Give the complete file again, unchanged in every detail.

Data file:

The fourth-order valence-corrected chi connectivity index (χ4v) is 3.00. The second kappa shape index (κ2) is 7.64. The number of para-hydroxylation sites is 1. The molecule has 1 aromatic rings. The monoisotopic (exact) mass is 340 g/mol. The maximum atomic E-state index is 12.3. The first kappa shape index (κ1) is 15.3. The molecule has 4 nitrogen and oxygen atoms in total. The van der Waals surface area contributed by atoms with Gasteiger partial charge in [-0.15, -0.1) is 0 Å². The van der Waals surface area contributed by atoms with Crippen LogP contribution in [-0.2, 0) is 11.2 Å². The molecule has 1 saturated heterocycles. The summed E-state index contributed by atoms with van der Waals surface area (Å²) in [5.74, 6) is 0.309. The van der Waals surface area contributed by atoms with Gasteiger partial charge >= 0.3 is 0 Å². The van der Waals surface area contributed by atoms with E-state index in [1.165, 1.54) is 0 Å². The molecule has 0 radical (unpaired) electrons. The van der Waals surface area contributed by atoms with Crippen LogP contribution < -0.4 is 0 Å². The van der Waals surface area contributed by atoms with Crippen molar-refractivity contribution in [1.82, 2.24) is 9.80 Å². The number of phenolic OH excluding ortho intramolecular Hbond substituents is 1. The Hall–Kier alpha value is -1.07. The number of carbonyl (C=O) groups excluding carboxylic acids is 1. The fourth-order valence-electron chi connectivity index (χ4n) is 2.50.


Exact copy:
The fourth-order valence-corrected chi connectivity index (χ4v) is 3.00. The second kappa shape index (κ2) is 7.64. The number of para-hydroxylation sites is 1. The molecule has 1 aromatic rings. The monoisotopic (exact) mass is 340 g/mol. The maximum atomic E-state index is 12.3. The first kappa shape index (κ1) is 15.3. The molecule has 4 nitrogen and oxygen atoms in total. The van der Waals surface area contributed by atoms with Gasteiger partial charge in [-0.15, -0.1) is 0 Å². The van der Waals surface area contributed by atoms with Crippen LogP contribution in [-0.2, 0) is 11.2 Å². The molecule has 1 saturated heterocycles. The summed E-state index contributed by atoms with van der Waals surface area (Å²) in [5.74, 6) is 0.309. The van der Waals surface area contributed by atoms with Gasteiger partial charge >= 0.3 is 0 Å². The van der Waals surface area contributed by atoms with E-state index in [1.165, 1.54) is 0 Å². The molecule has 0 radical (unpaired) electrons. The van der Waals surface area contributed by atoms with Crippen LogP contribution < -0.4 is 0 Å². The van der Waals surface area contributed by atoms with Crippen molar-refractivity contribution in [1.82, 2.24) is 9.80 Å². The number of phenolic OH excluding ortho intramolecular Hbond substituents is 1. The Hall–Kier alpha value is -1.07. The number of carbonyl (C=O) groups excluding carboxylic acids is 1. The fourth-order valence-electron chi connectivity index (χ4n) is 2.50.